8 Pages


ByMichael E. Leary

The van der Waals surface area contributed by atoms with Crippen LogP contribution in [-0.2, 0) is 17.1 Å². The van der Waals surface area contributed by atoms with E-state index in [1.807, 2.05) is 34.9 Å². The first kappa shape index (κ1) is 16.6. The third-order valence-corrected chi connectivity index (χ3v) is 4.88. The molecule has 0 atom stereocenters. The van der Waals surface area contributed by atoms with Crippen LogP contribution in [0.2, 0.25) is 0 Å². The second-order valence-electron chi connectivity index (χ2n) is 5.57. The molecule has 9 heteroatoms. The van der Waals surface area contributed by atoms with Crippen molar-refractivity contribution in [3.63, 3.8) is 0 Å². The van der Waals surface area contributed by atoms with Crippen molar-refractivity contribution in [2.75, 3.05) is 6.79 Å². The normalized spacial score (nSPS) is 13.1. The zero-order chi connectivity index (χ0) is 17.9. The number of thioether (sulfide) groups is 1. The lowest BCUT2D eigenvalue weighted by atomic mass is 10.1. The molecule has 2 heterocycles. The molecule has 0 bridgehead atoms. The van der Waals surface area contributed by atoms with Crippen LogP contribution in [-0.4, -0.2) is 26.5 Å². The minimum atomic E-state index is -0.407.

One complication faced in any discussion of reconceptualizations of urban regeneration is that there is no certainty as to when it first emerged. If the term came into widespread use in the 1980s, there is no doubt that the policy and practice of large-scale state-led intervention in areas of cities suffering from concentrations of problems have a long history going back at least to the mid-nineteenth century. What is clear is that sometime between the 1980s and 1990s in a variety of jurisdictions, traditional wholesale clearance of working class areas through programmes of demolition and redevelopment, often called: urban renewal, slum clearance, city reconstruction or comprehensive redevelopment, merged into what we now recognize as urban regeneration. This Part asks some fundamental questions, not least about how and in what ways the concept of urban regeneration tends to change through time and has different meanings or connotations in different national and local contexts. It allows the further interrogation of issues raised in the opening Part of the book, exploring in greater depth how each national context and set of contingent particularities has specific implications for urban regeneration policy, programmes and projects. One of the aims of this Part is to demonstrate how locally based regeneration continually adapts and manoeuvres within the structural constraints and opportunities presented by globalized neo-liberalism discussed in the opening Part of the book. While the analytical focus is on reconceptualization, it should be appreciated that over the decades regeneration is also characterized by continuity and the endurance of certain concepts and assumptions, for example the area-based initiative (ABI) approach and the pathological metaphor discourse as a way of understanding urban problems (Matthews 2010). The resulting tensions between the need for the stability and continuity and the seemingly irresistible urge for politicians to keep trying new regeneration experiments is a key theme of this Part.